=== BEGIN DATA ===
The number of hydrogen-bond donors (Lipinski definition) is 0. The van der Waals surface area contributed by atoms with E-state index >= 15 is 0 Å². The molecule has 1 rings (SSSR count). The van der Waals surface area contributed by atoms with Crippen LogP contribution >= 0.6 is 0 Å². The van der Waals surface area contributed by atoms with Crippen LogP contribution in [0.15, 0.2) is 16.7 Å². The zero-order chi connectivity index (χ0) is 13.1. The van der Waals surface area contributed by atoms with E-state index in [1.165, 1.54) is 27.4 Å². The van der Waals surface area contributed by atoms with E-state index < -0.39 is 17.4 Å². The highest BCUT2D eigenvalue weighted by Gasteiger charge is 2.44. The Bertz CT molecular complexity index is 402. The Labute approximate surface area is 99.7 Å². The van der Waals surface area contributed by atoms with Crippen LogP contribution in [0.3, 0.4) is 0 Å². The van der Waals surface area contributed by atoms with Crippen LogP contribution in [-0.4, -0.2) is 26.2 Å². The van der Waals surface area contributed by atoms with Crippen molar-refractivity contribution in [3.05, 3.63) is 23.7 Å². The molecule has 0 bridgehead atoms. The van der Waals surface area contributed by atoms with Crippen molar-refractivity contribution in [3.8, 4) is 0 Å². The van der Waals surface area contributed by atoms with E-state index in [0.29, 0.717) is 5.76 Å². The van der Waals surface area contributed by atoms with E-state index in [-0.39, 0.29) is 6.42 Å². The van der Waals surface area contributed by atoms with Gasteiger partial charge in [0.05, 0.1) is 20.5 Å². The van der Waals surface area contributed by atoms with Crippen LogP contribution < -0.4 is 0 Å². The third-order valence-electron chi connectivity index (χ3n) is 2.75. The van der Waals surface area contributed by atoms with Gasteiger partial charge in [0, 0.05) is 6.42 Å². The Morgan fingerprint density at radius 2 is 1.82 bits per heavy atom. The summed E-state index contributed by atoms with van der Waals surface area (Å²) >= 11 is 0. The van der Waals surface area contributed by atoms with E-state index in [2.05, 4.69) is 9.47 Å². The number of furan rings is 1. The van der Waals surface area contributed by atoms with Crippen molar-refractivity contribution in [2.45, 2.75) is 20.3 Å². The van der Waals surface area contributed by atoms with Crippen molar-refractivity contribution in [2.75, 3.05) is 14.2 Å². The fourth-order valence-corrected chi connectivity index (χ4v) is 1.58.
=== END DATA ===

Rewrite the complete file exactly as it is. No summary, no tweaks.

The number of hydrogen-bond donors (Lipinski definition) is 0. The van der Waals surface area contributed by atoms with E-state index >= 15 is 0 Å². The molecule has 1 rings (SSSR count). The van der Waals surface area contributed by atoms with Crippen LogP contribution >= 0.6 is 0 Å². The van der Waals surface area contributed by atoms with Crippen LogP contribution in [0.15, 0.2) is 16.7 Å². The zero-order chi connectivity index (χ0) is 13.1. The van der Waals surface area contributed by atoms with E-state index in [1.165, 1.54) is 27.4 Å². The van der Waals surface area contributed by atoms with E-state index < -0.39 is 17.4 Å². The highest BCUT2D eigenvalue weighted by Gasteiger charge is 2.44. The Bertz CT molecular complexity index is 402. The Labute approximate surface area is 99.7 Å². The van der Waals surface area contributed by atoms with Crippen LogP contribution in [0.3, 0.4) is 0 Å². The van der Waals surface area contributed by atoms with Crippen LogP contribution in [-0.4, -0.2) is 26.2 Å². The van der Waals surface area contributed by atoms with Crippen molar-refractivity contribution in [3.05, 3.63) is 23.7 Å². The molecule has 0 bridgehead atoms. The van der Waals surface area contributed by atoms with Crippen molar-refractivity contribution in [3.8, 4) is 0 Å². The van der Waals surface area contributed by atoms with E-state index in [0.29, 0.717) is 5.76 Å². The van der Waals surface area contributed by atoms with E-state index in [-0.39, 0.29) is 6.42 Å². The van der Waals surface area contributed by atoms with Gasteiger partial charge in [0.05, 0.1) is 20.5 Å². The van der Waals surface area contributed by atoms with Crippen LogP contribution < -0.4 is 0 Å². The third-order valence-electron chi connectivity index (χ3n) is 2.75. The van der Waals surface area contributed by atoms with Gasteiger partial charge in [0, 0.05) is 6.42 Å². The Morgan fingerprint density at radius 2 is 1.82 bits per heavy atom. The summed E-state index contributed by atoms with van der Waals surface area (Å²) >= 11 is 0. The van der Waals surface area contributed by atoms with E-state index in [2.05, 4.69) is 9.47 Å². The number of furan rings is 1. The van der Waals surface area contributed by atoms with Crippen molar-refractivity contribution in [2.45, 2.75) is 20.3 Å². The van der Waals surface area contributed by atoms with Crippen molar-refractivity contribution in [2.75, 3.05) is 14.2 Å². The fourth-order valence-corrected chi connectivity index (χ4v) is 1.58.